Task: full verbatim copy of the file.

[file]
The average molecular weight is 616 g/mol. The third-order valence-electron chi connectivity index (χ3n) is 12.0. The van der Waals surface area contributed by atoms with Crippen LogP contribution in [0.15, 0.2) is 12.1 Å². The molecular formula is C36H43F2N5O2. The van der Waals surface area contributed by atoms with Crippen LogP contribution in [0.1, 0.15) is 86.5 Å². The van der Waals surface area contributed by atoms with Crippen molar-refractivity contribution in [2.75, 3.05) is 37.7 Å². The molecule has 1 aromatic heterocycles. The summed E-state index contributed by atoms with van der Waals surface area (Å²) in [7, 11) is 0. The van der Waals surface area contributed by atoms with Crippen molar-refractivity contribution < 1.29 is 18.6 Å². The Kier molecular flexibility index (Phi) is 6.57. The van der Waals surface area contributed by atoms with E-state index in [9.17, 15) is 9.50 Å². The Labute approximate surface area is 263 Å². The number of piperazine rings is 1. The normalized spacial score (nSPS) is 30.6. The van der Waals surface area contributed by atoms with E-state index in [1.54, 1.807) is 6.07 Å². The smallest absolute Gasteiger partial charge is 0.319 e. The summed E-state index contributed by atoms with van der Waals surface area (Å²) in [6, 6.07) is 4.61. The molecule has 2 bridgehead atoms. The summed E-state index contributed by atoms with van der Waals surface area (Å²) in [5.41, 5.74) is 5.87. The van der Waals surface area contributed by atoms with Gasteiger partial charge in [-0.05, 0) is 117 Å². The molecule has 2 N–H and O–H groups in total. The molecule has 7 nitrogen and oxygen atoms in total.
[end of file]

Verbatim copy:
The average molecular weight is 616 g/mol. The third-order valence-electron chi connectivity index (χ3n) is 12.0. The van der Waals surface area contributed by atoms with Crippen LogP contribution in [0.15, 0.2) is 12.1 Å². The molecular formula is C36H43F2N5O2. The van der Waals surface area contributed by atoms with Crippen LogP contribution in [0.1, 0.15) is 86.5 Å². The van der Waals surface area contributed by atoms with Crippen molar-refractivity contribution in [2.75, 3.05) is 37.7 Å². The molecule has 1 aromatic heterocycles. The summed E-state index contributed by atoms with van der Waals surface area (Å²) in [7, 11) is 0. The van der Waals surface area contributed by atoms with Crippen molar-refractivity contribution < 1.29 is 18.6 Å². The Kier molecular flexibility index (Phi) is 6.57. The van der Waals surface area contributed by atoms with E-state index in [9.17, 15) is 9.50 Å². The Labute approximate surface area is 263 Å². The number of piperazine rings is 1. The normalized spacial score (nSPS) is 30.6. The van der Waals surface area contributed by atoms with E-state index in [1.54, 1.807) is 6.07 Å². The smallest absolute Gasteiger partial charge is 0.319 e. The summed E-state index contributed by atoms with van der Waals surface area (Å²) in [6, 6.07) is 4.61. The molecule has 2 bridgehead atoms. The summed E-state index contributed by atoms with van der Waals surface area (Å²) in [5.41, 5.74) is 5.87. The van der Waals surface area contributed by atoms with Gasteiger partial charge in [-0.05, 0) is 117 Å². The molecule has 2 N–H and O–H groups in total. The molecule has 7 nitrogen and oxygen atoms in total.